It is quite understandable that people who rely on feelings more than reason to form their spiritual beliefs would deify nature. It is easier -- indeed more natural -- to worship natural beauty than an invisible and morally demanding God.
What is puzzling is that many people who claim to rely more on reason would do so. Nature is unworthy of worship. Nature, after all, is always amoral and usually cruel. Nature has no moral laws, only the amoral law of survival of the fittest.
Why would people who value compassion, kindness or justice venerate nature? The notions of justice and caring for the weak are unique to humanity. In the rest of nature, the weak are to be killed. The individual means nothing in nature; the individual is everything to humans. A hospital, for example, is a profoundly unnatural, indeed antinatural, creation; to expend precious resources on keeping the most frail alive is simply against nature.
The romanticizing of nature, let alone the ascribing of divinity to it, involves ignoring what really happens in nature. I doubt that those American schoolchildren who conducted a campaign on behalf of freeing a killer whale (the whale in the film "Free Willy") ever saw films of actual killer whale behavior. There are National Geographic videos that show, among other things, killer whales tossing a terrified baby seal back and forth before finally killing it. Perhaps American schoolchildren should see those films and then petition killer whales not to treat baby seals sadistically.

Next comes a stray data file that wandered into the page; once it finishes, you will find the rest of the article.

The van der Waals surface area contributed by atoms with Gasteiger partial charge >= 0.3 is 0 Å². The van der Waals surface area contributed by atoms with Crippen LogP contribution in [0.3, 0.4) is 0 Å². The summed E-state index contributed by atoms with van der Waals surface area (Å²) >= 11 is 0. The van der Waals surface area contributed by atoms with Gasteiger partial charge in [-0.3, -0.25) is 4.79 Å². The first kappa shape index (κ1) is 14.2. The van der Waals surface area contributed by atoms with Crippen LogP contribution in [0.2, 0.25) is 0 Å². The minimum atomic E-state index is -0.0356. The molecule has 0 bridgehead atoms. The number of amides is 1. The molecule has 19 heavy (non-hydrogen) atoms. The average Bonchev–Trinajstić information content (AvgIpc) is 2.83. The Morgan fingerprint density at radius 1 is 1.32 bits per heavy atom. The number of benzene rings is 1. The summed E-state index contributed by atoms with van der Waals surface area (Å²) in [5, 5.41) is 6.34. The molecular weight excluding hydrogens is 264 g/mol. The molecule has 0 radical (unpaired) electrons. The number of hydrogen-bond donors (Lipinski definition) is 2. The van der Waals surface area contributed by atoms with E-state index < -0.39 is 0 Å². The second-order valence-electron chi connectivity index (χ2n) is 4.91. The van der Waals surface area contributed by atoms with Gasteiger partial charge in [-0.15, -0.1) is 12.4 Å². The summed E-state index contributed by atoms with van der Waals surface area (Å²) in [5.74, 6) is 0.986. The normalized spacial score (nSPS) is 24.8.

If you care about good and evil, you cannot worship nature. And since that is what God most cares about, nature worship is antithetical to Judeo-Christian values.
Nature surely reflects the divine. It is in no way divine. Only nature's Creator is.
Dennis Prager is a SRN radio show host, contributing columnist for Townhall.com and author of his newest book, “The Ten Commandments: Still the Best Moral Code.”